More importantly, at this point one can seriously question CARICOM ‘s commitment to the single market idea. Even though the idea is high on the agenda, realistically, not much could he expected from proposals on labour mobility given the sensitivity of this issue. Inability to move ahead on the SME means that the loss of trade protection which is the main instrument of integration, will leave CARICOM with little with which to consider itself an integration movement. That, however, would certainly not signal the end of CARICOM. CARICOM exhibits a resilience to stay as a loose and flexible form of integration that allows its member states to seek their bread and butter elsewhere.

I have argued elsewhere that CARICOM’s most important achievement in the past has been the use of its collective strength to successfully negotiate trade and aid agreements. With the erosion of trade preferences and the decline of external aid however, this cohesiveness of CARICOM will wither since countries with different economic interests will seek deals on the basis of reciprocity. The present developments are not therefore surprising. It is also evident in other integration schemes as ACM and CACM. Open regionalism is therefore pushing for more optimal trade and investment ties that go far beyond a small integration

Universal Liberalization

The long history of internal and external protection has made CARICOM unwilling to frontally face the process of universal liberalization. While some marginal progress is recorded in GATT in terms of bindings, CARICOM is yet to decide on some baseline reciprocity. Until it does, it will not be in any position to approach the trading blocs in any coordinated way. This undetermined measure of reciprocity is at the heart of the proposed common framework approach to negotiations with NAFTA - an idea which was advanced some time ago especially when the US was indicating that it could not waste valuable bureaucratic time negotiating separately with 13 CARICOM countries. Without that minimum common agreement, negotiations would descend into bilateral discussions.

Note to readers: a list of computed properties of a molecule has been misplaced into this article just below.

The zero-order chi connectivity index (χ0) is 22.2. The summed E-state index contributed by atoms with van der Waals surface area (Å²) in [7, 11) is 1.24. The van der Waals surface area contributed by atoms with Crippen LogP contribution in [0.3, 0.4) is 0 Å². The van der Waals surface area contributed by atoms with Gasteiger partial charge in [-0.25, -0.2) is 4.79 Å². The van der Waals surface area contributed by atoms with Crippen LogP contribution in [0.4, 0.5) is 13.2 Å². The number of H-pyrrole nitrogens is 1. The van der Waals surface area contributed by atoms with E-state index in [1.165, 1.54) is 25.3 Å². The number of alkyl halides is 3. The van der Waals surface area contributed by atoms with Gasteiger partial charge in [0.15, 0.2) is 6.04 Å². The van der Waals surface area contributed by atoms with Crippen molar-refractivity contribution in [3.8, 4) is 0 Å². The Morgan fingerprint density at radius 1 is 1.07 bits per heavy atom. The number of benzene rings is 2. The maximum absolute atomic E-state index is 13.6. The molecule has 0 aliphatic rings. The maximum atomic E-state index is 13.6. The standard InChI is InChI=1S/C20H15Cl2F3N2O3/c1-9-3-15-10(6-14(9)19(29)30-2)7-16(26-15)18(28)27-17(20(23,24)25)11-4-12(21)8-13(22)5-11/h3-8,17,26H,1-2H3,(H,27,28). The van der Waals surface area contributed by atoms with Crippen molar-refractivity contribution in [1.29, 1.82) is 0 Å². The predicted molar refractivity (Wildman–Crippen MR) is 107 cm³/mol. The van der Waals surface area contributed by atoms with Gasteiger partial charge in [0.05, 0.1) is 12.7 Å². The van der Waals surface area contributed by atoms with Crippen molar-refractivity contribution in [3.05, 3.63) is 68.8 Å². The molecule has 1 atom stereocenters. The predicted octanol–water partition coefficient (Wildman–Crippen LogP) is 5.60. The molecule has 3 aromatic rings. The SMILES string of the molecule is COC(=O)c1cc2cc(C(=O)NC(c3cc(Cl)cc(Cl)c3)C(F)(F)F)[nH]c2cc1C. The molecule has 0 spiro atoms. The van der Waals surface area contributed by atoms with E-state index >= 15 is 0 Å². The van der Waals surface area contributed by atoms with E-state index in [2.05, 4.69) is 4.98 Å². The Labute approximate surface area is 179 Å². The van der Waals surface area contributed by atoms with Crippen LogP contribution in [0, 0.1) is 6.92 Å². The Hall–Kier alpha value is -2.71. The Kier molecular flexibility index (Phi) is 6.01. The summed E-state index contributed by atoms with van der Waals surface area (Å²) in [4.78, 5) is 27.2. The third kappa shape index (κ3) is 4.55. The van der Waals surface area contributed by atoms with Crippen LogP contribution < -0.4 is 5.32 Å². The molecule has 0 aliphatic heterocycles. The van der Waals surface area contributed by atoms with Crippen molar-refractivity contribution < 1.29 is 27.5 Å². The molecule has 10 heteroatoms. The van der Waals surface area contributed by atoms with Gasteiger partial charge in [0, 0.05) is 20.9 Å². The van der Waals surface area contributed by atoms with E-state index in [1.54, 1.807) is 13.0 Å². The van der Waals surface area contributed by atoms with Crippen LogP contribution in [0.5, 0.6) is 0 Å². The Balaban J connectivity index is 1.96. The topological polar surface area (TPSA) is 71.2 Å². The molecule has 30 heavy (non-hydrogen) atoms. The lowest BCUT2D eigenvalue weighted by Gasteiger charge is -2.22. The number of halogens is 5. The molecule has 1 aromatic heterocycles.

In the final analysis, it must be recognized that in a context of reciprocal negotiations (which are essentially inter-state and bilateral unless the group is as structurally integrated as the EU and can have some collective competence in some areas such as trade, customs, etc.), a common CARICOM approach to negotiations as in the past cannot be anticipated. Given the difficulties in finding a common approach and the fact that countries have already started individual negotiations, CARICOM has accepted this reality on the condition that it could not lead to more favourable treatment being given to non-CARICOM countries in the hemisphere. In this situation the minimum that one can hope for is that individual countries or groups of countries would consult with the Group and the Secretariat and even take the Secretariat as part of their negotiating teams to ensure that more favourable treatment is not given to non-CARICOM countries. The only escape from this bilateral fate is if the FTAA process is frozen over time and in such a way that CARICOM gains some more time to get its act together - something which may appear quite plausible in view of the present recalcitrance coming out of Washington these days. This, however, is wishful thinking since the time that CARICOM would require goes much beyond what can reasonably be anticipated from a slowing-down of the FTAA process.

(Dr. Anthony Gonzales is Senior Lecturer, Institute of International Relations, U W 1, St. Augustine, T& T)




Anthony Gonzales

Senior Lecturer, Institute of International Relations,

U W 1, St. Augustine, T& T.